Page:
USB GPS dongles have come down significantly in price in recent years and I picked one up to play with recently.
Apart from using a GPS module to report your latitude, longitude, altitude and time for mapping applications, it’s also possible to feed the time information to ntpd as a back-up time source or as a highly accurate time source depending on the GPS module you end up getting.
The module that I use in this blog post is a Columbus v800 which was reasonably cheap (around 35USD of ebay), I had originally bought it for recording my GPS tracks on long haul flights on my laptop.
To add the USB GPS time source to ntpd, first install ntpd and the needed GPS related daemons and tools.
On a recent Ubuntu machine I did the following, this should work on a recent Debian machine as well.
apt-get install ntpd gpsd-clients gpsd gpsd-clients
Once the tools are installed, edit
/etc/default/gpsd and modify the like that reads:
The above change will make the GPS look for satellites as soon as it starts up. Gpsd presents data to the user in a number of ways; in this case gpsd is already writing information out to a shared memory segment that ntpd understands as it usually follows the NMEA standard – some more information can be found here http://www.catb.org/gpsd/NMEA.html.
Once gpsd is restarted, verify that you are receiving data by running the
cgps command from a terminal window. If it works, this would be the type of output that is expected:
Hit ctrl-c and exit from this application. Once the GPS module is functioning as expected, ntpd must be configured to use GPS dongle as a time source.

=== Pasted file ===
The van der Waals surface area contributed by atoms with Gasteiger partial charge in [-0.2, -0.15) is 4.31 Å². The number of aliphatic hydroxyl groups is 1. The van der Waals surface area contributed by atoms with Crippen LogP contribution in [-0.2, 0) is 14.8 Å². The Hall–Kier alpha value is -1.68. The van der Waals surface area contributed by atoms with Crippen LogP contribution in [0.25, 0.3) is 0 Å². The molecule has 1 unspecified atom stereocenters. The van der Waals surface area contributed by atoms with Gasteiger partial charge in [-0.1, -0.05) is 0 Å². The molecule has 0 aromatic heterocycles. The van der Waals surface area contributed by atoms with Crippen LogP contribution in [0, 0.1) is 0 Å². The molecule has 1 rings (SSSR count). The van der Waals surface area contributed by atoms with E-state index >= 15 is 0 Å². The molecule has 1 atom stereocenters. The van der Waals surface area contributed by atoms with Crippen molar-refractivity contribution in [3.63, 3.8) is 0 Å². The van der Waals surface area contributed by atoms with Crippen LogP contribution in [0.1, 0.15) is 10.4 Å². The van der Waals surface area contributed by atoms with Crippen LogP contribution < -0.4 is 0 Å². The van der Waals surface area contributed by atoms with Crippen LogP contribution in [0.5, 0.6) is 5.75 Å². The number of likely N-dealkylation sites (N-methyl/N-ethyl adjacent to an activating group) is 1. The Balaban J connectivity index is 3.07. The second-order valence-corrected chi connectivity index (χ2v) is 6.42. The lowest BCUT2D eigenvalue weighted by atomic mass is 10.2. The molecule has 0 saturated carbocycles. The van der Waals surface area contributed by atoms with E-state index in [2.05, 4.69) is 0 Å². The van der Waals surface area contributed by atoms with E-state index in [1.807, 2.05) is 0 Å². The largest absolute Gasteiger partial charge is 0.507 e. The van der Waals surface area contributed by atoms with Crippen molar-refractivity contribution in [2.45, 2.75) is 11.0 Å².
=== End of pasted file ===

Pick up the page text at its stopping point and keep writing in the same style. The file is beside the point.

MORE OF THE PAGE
Add the following to
# GPS Serial data reference server 127.127.28.0 minpoll 4 maxpoll 4 fudge 127.127.28.0 time1 0.0 refid GPS # GPS PPS reference server 127.127.28.1 minpoll 4 maxpoll 4 prefer fudge 127.127.28.1 refid PPS
The above adds two sources – the GPS time source from the serial data reference, a generic time source available on almost all GPS dongles; and the PPS reference, not always available on the cheaper GPS dongles but it is far more accurate if it is available. See http://www.catb.org/gpsd/hardware.html for a list of recommended GPS modules that have PPS output.
Once the above lines have been added to ntp.conf, ntpd should be restarted. To further understand the configuration see http://doc.ntp.org/4.2.6/drivers/driver28.html
To verify that the GPS module is indeed feeding ntpd, run the command
ntpq -p in a terminal
Here the GPS time source is selected as the primary time source as it has a small offset and no delay. Over time the V800 GPS module introduces jitter which is either large or not consistent with the other time servers, ntpd then flags this particular time source as being a falseticker and as a result it is not used.
There is not much advantage of using this particular GPS device as a time source due to its lack of a PPS time source and high or random jitter. However if the network is unreliable and drops out the gps time source will be promoted back to a valid time source as the networked time servers are not accessible.
This may be useful for applications where having accurate time important and the network connection is either unreliable or non-existent.